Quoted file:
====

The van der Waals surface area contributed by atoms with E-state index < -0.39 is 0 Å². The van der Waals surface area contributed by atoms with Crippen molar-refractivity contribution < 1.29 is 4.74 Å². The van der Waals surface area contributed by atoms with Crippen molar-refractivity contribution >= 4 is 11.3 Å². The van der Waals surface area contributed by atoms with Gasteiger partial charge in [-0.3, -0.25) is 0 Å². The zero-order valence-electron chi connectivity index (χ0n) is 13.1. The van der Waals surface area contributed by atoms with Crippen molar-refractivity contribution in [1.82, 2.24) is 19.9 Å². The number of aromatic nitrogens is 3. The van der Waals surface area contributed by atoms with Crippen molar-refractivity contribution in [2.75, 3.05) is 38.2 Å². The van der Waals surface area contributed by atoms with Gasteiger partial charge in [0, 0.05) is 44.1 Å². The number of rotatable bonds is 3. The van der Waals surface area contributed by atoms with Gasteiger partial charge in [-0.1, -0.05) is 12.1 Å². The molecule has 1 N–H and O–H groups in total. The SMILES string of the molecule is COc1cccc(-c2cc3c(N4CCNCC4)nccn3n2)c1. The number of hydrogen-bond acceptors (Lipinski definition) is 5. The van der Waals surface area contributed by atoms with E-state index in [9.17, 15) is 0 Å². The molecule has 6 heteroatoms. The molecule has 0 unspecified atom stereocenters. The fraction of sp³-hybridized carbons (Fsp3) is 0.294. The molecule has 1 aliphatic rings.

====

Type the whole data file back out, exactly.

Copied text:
The van der Waals surface area contributed by atoms with E-state index < -0.39 is 0 Å². The van der Waals surface area contributed by atoms with Crippen molar-refractivity contribution < 1.29 is 4.74 Å². The van der Waals surface area contributed by atoms with Crippen molar-refractivity contribution >= 4 is 11.3 Å². The van der Waals surface area contributed by atoms with Gasteiger partial charge in [-0.3, -0.25) is 0 Å². The zero-order valence-electron chi connectivity index (χ0n) is 13.1. The van der Waals surface area contributed by atoms with Crippen molar-refractivity contribution in [1.82, 2.24) is 19.9 Å². The number of aromatic nitrogens is 3. The van der Waals surface area contributed by atoms with Crippen molar-refractivity contribution in [2.75, 3.05) is 38.2 Å². The van der Waals surface area contributed by atoms with Gasteiger partial charge in [0, 0.05) is 44.1 Å². The number of rotatable bonds is 3. The van der Waals surface area contributed by atoms with Gasteiger partial charge in [-0.1, -0.05) is 12.1 Å². The molecule has 1 N–H and O–H groups in total. The SMILES string of the molecule is COc1cccc(-c2cc3c(N4CCNCC4)nccn3n2)c1. The number of hydrogen-bond acceptors (Lipinski definition) is 5. The van der Waals surface area contributed by atoms with E-state index in [9.17, 15) is 0 Å². The molecule has 6 heteroatoms. The molecule has 0 unspecified atom stereocenters. The fraction of sp³-hybridized carbons (Fsp3) is 0.294. The molecule has 1 aliphatic rings.